Make: Holiday Gift Guide 2009: Beekeeper Gift Guide

Make: Holiday Gift Guide 2009: Beekeeper Gift Guide

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by Cameo Wood

I opened my beekeeping store in downtown San Francisco in June, and I’ve found that everyone loves beekeepers or bees, and that beekeepers are serious makers. What they can’t find to buy, they generally end up building. I’ve also been stocking my store with the beekeeper in mind, and here are some of the top sellers, at my store and abroad!

8-Frame English Garden Hive

If you’re just getting started in beekeeping, choosing the type of hive can be confusing. The only hive I use or sell is the 8-Frame medium Cypress hive, called the “hive of the future” by Bee Culture Magazine’s Kim Flottum. Having one consistent size for all your equipment is a huge time saver, and is ideal for beginners and experienced beekeepers alike. There are two problems with the traditional 10-Frame shallow/deep sized box methodology.

  • If your bees decide to make honey in your deep, you don’t really have any recourse. You now have a 100+ pound box of honey that you need to lift every time you work your hive.
  • If you get brood (bee larva) in your honey shallows (hive box usually intended for honey only), or honey in your brood deeps (primarily intended for larva), there’s no way to switch the frames around — you’re stuck with a mess.

The 8-Frame medium garden hive solves all of those problems. This is a beautiful hive that is all set up. You only have to paint/lacquer it, and you’re set to go. Also, get a load of that gorgeous copper A-Line top… Fancy!


Apidan Overalls with Air Openings and Detachable Hood ($175)

The one thing that every beekeeper tends to buy eventually is a full sting-proof suit, for the days when the bees are cranky. Bees tend to sting if something is wrong in the hive, if the queen has died, if there was a recent invader, or if it’s really cold and rainy outside. In these cases, the bees would really prefer if you didn’t come barging into their home, making a mess of everything they’ve been building. For all these reasons, but mostly for the ones I can’t anticipate, the full sting-proof suit is at the top of my list. These are the best I’ve found, and they look darn cool to boot. Find them in HMSBeekeeper or in the UK from beeproofsuits.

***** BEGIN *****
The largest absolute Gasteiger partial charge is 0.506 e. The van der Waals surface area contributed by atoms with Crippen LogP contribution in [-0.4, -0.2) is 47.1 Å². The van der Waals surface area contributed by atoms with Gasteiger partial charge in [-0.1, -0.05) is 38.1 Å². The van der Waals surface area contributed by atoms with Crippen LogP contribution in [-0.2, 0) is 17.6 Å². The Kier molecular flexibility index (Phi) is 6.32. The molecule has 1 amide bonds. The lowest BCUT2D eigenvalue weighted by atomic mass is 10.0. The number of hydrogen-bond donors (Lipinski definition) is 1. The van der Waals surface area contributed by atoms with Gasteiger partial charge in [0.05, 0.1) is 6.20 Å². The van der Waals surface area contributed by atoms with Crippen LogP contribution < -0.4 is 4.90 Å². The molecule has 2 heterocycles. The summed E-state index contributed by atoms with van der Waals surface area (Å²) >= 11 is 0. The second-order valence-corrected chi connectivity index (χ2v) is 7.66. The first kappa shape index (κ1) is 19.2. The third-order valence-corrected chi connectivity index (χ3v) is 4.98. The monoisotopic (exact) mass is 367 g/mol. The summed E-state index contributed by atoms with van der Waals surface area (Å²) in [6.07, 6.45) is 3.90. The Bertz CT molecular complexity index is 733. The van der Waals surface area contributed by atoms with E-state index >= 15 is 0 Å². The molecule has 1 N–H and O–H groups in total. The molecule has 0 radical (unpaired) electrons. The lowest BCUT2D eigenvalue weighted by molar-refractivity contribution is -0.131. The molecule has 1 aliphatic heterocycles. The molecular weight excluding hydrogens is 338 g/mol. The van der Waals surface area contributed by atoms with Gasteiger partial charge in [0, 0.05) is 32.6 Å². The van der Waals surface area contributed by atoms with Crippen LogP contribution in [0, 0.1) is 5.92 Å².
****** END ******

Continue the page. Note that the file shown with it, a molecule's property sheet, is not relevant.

Copper Smoker ($38)

Beekeepers tend to have a couple of tools that they rely on for years and expect to work or be easy to repair: Her suit, hive tool, and her smoker. Brushy Mountain makes a truly beautiful copper smoker with replaceable wood and leather bellows. This is one of the most popular items in my store, especially for gift-giving. It looks more beautiful than a boring old stainless steel one with a plastic bellows. This smoker is an heirloom that will last forever.


The Backyard Beekeeper: An Absolute Beginner’s Guide to Keeping Bees in Your Yard and Garden ($20)

The best book for beginner beekeeping is The Backyard Beekeeper: An Absolute Beginner’s Guide to Keeping Bees in Your Yard and Garden. It is written by Kim Flottum, an editor at one of the two main beekeeping magazines in America. The thing that separates this book from others on the market is that it is beautiful illustrated with photos and uses very clear language and easy to understand instructions. There’s also an entire section on cooking with honey, making beeswax into candles, and other types of crafty things you can make with your bee-products.


Clan Apis ($20)

Clan Apis is the classic great beekeeping graphic novel. It may also be the only one, but that doesn’t mean it’s not absolutely fantastic. The illustrations are scientifically accurate, and yet the reader cannot help but fall in love with Nyuki, a young worker bee that works with her hive sisters to thwart the threat of a woodpecker attacking the hive. This is an epic tale of a young honeybee adolescent becoming an adult, learning joy, love, and ultimately, sacrifice for the good of the hive. Adults and young adults love this book alike.